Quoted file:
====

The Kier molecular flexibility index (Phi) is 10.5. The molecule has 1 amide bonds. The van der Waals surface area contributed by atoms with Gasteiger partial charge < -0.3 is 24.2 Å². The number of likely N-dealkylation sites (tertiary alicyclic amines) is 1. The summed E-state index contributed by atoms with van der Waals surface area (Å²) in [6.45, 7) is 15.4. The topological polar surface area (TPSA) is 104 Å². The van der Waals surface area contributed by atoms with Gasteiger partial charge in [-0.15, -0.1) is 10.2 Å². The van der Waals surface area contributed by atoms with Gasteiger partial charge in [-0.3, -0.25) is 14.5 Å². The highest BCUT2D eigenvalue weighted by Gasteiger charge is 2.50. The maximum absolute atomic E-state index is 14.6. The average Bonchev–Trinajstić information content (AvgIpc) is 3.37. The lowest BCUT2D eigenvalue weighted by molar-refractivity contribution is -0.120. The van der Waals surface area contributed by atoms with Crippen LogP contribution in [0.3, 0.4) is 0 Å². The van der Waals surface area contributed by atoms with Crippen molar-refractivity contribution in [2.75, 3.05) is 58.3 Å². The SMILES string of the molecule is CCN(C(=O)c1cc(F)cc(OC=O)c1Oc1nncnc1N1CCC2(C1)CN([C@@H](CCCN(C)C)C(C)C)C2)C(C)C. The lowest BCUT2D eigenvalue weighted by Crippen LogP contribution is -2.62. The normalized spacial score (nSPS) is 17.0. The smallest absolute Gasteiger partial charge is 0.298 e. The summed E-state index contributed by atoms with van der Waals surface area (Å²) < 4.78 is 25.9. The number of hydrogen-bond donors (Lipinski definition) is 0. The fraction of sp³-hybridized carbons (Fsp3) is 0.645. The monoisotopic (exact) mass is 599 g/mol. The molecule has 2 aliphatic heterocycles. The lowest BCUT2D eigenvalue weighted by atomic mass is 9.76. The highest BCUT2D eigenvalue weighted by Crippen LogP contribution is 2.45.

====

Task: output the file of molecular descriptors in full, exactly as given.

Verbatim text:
The Kier molecular flexibility index (Phi) is 10.5. The molecule has 1 amide bonds. The van der Waals surface area contributed by atoms with Gasteiger partial charge < -0.3 is 24.2 Å². The number of likely N-dealkylation sites (tertiary alicyclic amines) is 1. The summed E-state index contributed by atoms with van der Waals surface area (Å²) in [6.45, 7) is 15.4. The topological polar surface area (TPSA) is 104 Å². The van der Waals surface area contributed by atoms with Gasteiger partial charge in [-0.15, -0.1) is 10.2 Å². The van der Waals surface area contributed by atoms with Gasteiger partial charge in [-0.3, -0.25) is 14.5 Å². The highest BCUT2D eigenvalue weighted by Gasteiger charge is 2.50. The maximum absolute atomic E-state index is 14.6. The average Bonchev–Trinajstić information content (AvgIpc) is 3.37. The lowest BCUT2D eigenvalue weighted by molar-refractivity contribution is -0.120. The van der Waals surface area contributed by atoms with Crippen LogP contribution in [0.3, 0.4) is 0 Å². The van der Waals surface area contributed by atoms with Crippen molar-refractivity contribution in [2.75, 3.05) is 58.3 Å². The SMILES string of the molecule is CCN(C(=O)c1cc(F)cc(OC=O)c1Oc1nncnc1N1CCC2(C1)CN([C@@H](CCCN(C)C)C(C)C)C2)C(C)C. The lowest BCUT2D eigenvalue weighted by Crippen LogP contribution is -2.62. The normalized spacial score (nSPS) is 17.0. The smallest absolute Gasteiger partial charge is 0.298 e. The summed E-state index contributed by atoms with van der Waals surface area (Å²) < 4.78 is 25.9. The number of hydrogen-bond donors (Lipinski definition) is 0. The fraction of sp³-hybridized carbons (Fsp3) is 0.645. The monoisotopic (exact) mass is 599 g/mol. The molecule has 2 aliphatic heterocycles. The lowest BCUT2D eigenvalue weighted by atomic mass is 9.76. The highest BCUT2D eigenvalue weighted by Crippen LogP contribution is 2.45.